An illustration of a black hole spewing material. Depositphotos.

Black Holes’ Secret Role: Galactic Chemists or Cosmic Destroyers?

Cutting-edge research unveils how the mighty supermassive black hole at a galaxy's heart influences its chemical narrative.


Black holes, especially the supermassive kind, have always fascinated us. Beyond their gravity, they now appear to have a hand in crafting their host galaxies’ chemical tale. This newfound knowledge brings us closer to deciphering the intricate evolution of galaxies.

While it’s been established that active supermassive black holes can stir significant changes by heating and siphoning off a galaxy’s interstellar gas, determining the precise chemical changes has been a challenge. Why? Mainly because of black holes’ compact nature, their vast distance from Earth, and the pesky interference from galactic dust.


A Closer Glimpse with ALMA

In a groundbreaking venture, a global research team, steered by Toshiki Saito from Japan’s National Astronomical Observatory and Taku Nakajima of Nagoya University, turned to ALMA (Atacama Large Millimeter/submillimeter Array). Their target: Messier 77, a galaxy situated 51.4 million light-years away in the constellation Cetus, known for its central, active supermassive black hole. Their findings grace the pages of The Astrophysical Journal.


Leveraging ALMA’s remarkable resolution and a pioneering machine learning methodology, the researchers successfully charted 23 molecules’ distribution—a feat marking the maiden survey to offer an unbiased view of all observed molecules.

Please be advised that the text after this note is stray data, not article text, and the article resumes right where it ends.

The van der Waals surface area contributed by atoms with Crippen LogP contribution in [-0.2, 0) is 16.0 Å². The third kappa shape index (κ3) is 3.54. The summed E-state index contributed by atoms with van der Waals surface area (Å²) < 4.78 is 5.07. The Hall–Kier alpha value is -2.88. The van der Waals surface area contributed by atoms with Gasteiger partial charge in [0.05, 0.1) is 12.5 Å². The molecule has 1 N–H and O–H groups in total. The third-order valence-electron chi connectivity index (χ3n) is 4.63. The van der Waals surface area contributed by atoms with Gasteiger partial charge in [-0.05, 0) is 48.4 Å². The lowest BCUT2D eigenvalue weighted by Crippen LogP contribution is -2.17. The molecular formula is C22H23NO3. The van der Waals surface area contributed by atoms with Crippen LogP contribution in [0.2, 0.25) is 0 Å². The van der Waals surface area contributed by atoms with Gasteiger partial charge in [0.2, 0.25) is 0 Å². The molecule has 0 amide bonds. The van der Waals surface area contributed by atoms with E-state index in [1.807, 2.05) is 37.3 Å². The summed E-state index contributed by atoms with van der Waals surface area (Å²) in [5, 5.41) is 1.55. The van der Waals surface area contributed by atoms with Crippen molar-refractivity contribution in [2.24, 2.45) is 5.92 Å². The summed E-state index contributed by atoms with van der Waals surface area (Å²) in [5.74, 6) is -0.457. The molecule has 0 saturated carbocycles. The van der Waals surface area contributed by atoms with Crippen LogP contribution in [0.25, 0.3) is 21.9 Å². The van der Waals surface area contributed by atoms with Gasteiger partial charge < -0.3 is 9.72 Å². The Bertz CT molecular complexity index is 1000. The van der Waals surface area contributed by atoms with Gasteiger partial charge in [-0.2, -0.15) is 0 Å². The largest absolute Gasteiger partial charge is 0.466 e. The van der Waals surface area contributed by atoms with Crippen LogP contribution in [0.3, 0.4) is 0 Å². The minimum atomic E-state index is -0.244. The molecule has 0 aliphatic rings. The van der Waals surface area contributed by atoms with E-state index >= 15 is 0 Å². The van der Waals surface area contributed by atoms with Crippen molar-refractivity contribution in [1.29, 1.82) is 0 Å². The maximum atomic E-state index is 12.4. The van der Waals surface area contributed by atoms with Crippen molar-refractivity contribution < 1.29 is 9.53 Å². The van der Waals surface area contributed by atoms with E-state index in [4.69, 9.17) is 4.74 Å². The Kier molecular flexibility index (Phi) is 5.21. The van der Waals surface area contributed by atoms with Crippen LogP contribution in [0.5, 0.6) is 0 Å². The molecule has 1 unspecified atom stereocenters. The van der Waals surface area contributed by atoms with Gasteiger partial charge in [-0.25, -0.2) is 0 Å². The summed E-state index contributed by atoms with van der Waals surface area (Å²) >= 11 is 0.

The Revealing Patterns: Black Holes and Chemical Shifts

As they analyzed the data, a pattern emerged. Along the trajectory of the bipolar jets near the black hole, familiar molecules like carbon monoxide (CO) began to disintegrate. Conversely, unique molecules such as HCN isomers and cyanide radicals (CN) saw a surge in concentration.

These observations provide concrete proof: supermassive black holes don’t just sculpt their host galaxies’ macro structure—they also wield influence over their chemical makeup.


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Written by Ivan Petricevic

I've been writing passionately about ancient civilizations, history, alien life, and various other subjects for more than eight years. You may have seen me appear on Discovery Channel's What On Earth series, History Channel's Ancient Aliens, and Gaia's Ancient Civilizations among others.

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